I am currently developing a battery powered device that makes use of the Atmega128 EEPROM to store configuration settings and checksums on data. Recenttly, a modification was made to the PCB that permanently connected the battery (through a voltage divide circuit) to one of the ADC pins to measure battery level..
Since this modification, I've noticed that the checksums and other information in the EEPROM are becoming corrupted. I tried implementing reduncancy on the checksums by using a majority vote and re-writing any checksums that were "out-of-synch". This did not work however as all 3 of the EEPROM locations I was storing the checksums became corrupted. So i think something else is up...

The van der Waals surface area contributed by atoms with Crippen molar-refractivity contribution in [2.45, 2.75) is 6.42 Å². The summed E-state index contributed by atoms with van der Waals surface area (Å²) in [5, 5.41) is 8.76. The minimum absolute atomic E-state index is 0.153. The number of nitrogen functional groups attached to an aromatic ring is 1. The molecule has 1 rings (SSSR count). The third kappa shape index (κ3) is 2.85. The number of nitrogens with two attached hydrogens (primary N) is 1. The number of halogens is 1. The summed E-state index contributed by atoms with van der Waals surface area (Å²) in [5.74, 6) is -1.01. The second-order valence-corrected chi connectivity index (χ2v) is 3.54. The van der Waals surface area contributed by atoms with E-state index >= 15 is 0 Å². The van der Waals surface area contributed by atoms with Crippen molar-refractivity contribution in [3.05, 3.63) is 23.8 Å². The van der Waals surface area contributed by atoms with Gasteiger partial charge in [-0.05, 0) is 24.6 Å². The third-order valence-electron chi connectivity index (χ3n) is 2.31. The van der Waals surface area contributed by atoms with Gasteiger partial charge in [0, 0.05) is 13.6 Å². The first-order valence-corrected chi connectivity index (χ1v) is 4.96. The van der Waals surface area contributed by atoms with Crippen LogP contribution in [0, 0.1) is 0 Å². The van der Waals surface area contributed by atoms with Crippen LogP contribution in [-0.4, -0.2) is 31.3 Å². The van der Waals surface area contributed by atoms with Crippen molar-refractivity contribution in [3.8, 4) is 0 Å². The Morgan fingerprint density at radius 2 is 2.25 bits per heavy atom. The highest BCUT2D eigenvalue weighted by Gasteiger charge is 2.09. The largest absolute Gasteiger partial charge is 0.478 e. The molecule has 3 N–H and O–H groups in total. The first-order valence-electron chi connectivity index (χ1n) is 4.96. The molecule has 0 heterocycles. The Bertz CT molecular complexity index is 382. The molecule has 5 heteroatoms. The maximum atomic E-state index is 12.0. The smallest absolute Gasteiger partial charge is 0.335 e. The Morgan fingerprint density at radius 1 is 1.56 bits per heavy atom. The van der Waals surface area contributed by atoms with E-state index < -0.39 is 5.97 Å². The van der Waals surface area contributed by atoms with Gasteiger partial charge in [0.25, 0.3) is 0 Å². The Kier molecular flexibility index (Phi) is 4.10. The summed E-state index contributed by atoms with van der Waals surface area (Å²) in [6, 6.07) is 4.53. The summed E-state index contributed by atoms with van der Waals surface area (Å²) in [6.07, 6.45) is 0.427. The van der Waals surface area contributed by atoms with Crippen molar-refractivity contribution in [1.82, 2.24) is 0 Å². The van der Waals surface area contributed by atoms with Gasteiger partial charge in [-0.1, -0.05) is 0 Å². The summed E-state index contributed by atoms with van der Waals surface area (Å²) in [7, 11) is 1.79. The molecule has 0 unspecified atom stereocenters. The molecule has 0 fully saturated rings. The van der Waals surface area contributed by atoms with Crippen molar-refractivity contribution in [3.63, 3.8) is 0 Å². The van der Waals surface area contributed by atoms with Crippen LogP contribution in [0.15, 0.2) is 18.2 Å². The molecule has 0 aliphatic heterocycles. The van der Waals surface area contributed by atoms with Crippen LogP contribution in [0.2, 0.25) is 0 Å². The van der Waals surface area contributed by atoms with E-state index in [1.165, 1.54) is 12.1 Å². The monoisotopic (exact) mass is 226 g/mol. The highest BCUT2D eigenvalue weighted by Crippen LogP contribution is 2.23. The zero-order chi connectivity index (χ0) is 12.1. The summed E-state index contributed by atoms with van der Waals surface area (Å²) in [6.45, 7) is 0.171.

Since the battery is constantly connected to the Atmega's ADC I/O pin, there is a small voltage (about 0.5 to 0.6 volts) between Vcc /AVCC and GND all the time. This worries me... Could this small voltage being applied to the pin, over time, corrupt the contents of the EEPROM? how likely is this and how long would it take to change the contents of the EEPROM?
I am using an Atmega128 (3.3v version) with ADC set to use internal ref voltage (2.56v). I am not setting the BOD fuse on the device. (bad, I know!) Checksums were spread out over a 64 byte range in the EEPROM.
Please give me some advice on this problem.